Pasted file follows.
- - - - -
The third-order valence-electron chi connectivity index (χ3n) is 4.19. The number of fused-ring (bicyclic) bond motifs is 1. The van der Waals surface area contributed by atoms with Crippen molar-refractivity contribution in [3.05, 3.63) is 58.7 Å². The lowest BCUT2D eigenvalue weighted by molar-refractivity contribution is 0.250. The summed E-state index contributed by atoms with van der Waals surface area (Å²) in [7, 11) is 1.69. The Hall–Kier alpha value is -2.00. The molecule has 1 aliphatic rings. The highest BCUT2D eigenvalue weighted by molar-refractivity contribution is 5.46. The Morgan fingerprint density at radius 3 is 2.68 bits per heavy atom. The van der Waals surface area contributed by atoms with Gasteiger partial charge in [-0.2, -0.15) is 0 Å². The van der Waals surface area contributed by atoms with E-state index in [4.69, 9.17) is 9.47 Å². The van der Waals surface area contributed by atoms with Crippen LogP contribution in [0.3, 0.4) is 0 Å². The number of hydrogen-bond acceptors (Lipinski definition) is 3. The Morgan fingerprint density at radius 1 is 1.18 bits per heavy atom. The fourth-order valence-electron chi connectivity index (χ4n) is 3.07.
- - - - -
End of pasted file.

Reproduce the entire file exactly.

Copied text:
The third-order valence-electron chi connectivity index (χ3n) is 4.19. The number of fused-ring (bicyclic) bond motifs is 1. The van der Waals surface area contributed by atoms with Crippen molar-refractivity contribution in [3.05, 3.63) is 58.7 Å². The lowest BCUT2D eigenvalue weighted by molar-refractivity contribution is 0.250. The summed E-state index contributed by atoms with van der Waals surface area (Å²) in [7, 11) is 1.69. The Hall–Kier alpha value is -2.00. The molecule has 1 aliphatic rings. The highest BCUT2D eigenvalue weighted by molar-refractivity contribution is 5.46. The Morgan fingerprint density at radius 3 is 2.68 bits per heavy atom. The van der Waals surface area contributed by atoms with Gasteiger partial charge in [-0.2, -0.15) is 0 Å². The van der Waals surface area contributed by atoms with E-state index in [4.69, 9.17) is 9.47 Å². The van der Waals surface area contributed by atoms with Crippen LogP contribution in [0.3, 0.4) is 0 Å². The number of hydrogen-bond acceptors (Lipinski definition) is 3. The Morgan fingerprint density at radius 1 is 1.18 bits per heavy atom. The fourth-order valence-electron chi connectivity index (χ4n) is 3.07.